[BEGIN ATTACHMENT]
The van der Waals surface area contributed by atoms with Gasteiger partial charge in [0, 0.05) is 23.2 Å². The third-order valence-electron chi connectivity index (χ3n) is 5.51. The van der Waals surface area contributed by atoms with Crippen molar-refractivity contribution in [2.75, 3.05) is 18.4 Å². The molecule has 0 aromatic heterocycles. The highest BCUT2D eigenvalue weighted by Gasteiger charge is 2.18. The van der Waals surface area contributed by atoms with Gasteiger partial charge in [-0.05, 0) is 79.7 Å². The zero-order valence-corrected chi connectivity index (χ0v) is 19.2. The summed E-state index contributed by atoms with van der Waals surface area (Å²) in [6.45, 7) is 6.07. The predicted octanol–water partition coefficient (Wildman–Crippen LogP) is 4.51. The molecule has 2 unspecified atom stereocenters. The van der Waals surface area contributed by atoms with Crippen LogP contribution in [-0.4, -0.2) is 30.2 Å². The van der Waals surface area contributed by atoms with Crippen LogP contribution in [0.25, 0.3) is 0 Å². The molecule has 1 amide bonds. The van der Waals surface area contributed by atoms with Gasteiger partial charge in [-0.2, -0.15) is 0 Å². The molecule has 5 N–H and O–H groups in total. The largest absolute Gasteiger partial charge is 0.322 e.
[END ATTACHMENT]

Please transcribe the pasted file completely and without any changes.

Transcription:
The van der Waals surface area contributed by atoms with Gasteiger partial charge in [0, 0.05) is 23.2 Å². The third-order valence-electron chi connectivity index (χ3n) is 5.51. The van der Waals surface area contributed by atoms with Crippen molar-refractivity contribution in [2.75, 3.05) is 18.4 Å². The molecule has 0 aromatic heterocycles. The highest BCUT2D eigenvalue weighted by Gasteiger charge is 2.18. The van der Waals surface area contributed by atoms with Gasteiger partial charge in [-0.05, 0) is 79.7 Å². The zero-order valence-corrected chi connectivity index (χ0v) is 19.2. The summed E-state index contributed by atoms with van der Waals surface area (Å²) in [6.45, 7) is 6.07. The predicted octanol–water partition coefficient (Wildman–Crippen LogP) is 4.51. The molecule has 2 unspecified atom stereocenters. The van der Waals surface area contributed by atoms with Crippen LogP contribution in [-0.4, -0.2) is 30.2 Å². The van der Waals surface area contributed by atoms with Crippen LogP contribution in [0.25, 0.3) is 0 Å². The molecule has 1 amide bonds. The van der Waals surface area contributed by atoms with Gasteiger partial charge in [-0.2, -0.15) is 0 Å². The molecule has 5 N–H and O–H groups in total. The largest absolute Gasteiger partial charge is 0.322 e.